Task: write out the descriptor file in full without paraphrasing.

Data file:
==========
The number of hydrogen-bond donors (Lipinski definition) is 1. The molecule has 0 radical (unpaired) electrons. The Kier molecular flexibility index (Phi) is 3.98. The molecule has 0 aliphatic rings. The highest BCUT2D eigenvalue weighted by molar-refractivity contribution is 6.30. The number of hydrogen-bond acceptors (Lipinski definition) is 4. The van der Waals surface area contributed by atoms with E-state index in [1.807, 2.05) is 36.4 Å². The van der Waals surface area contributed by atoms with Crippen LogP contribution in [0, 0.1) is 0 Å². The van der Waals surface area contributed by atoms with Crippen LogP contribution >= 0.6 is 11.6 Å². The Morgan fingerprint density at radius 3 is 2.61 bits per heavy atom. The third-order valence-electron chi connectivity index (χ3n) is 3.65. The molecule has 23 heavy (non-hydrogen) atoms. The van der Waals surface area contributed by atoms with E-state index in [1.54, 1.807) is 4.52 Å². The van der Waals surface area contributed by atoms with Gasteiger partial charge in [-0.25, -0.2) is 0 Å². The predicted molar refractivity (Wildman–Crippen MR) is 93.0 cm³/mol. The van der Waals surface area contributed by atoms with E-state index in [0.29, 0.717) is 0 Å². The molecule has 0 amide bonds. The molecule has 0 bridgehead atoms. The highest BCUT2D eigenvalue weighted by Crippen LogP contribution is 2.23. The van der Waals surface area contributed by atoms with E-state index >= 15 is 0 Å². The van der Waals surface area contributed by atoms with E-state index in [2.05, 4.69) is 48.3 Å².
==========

The number of hydrogen-bond donors (Lipinski definition) is 1. The molecule has 0 radical (unpaired) electrons. The Kier molecular flexibility index (Phi) is 3.98. The molecule has 0 aliphatic rings. The highest BCUT2D eigenvalue weighted by molar-refractivity contribution is 6.30. The number of hydrogen-bond acceptors (Lipinski definition) is 4. The van der Waals surface area contributed by atoms with E-state index in [1.807, 2.05) is 36.4 Å². The van der Waals surface area contributed by atoms with Crippen LogP contribution in [0, 0.1) is 0 Å². The van der Waals surface area contributed by atoms with Crippen LogP contribution >= 0.6 is 11.6 Å². The Morgan fingerprint density at radius 3 is 2.61 bits per heavy atom. The third-order valence-electron chi connectivity index (χ3n) is 3.65. The molecule has 23 heavy (non-hydrogen) atoms. The van der Waals surface area contributed by atoms with E-state index in [1.54, 1.807) is 4.52 Å². The van der Waals surface area contributed by atoms with Gasteiger partial charge in [-0.25, -0.2) is 0 Å². The predicted molar refractivity (Wildman–Crippen MR) is 93.0 cm³/mol. The van der Waals surface area contributed by atoms with E-state index in [0.29, 0.717) is 0 Å². The molecule has 0 amide bonds. The molecule has 0 bridgehead atoms. The highest BCUT2D eigenvalue weighted by Crippen LogP contribution is 2.23. The van der Waals surface area contributed by atoms with E-state index >= 15 is 0 Å². The van der Waals surface area contributed by atoms with E-state index in [2.05, 4.69) is 48.3 Å².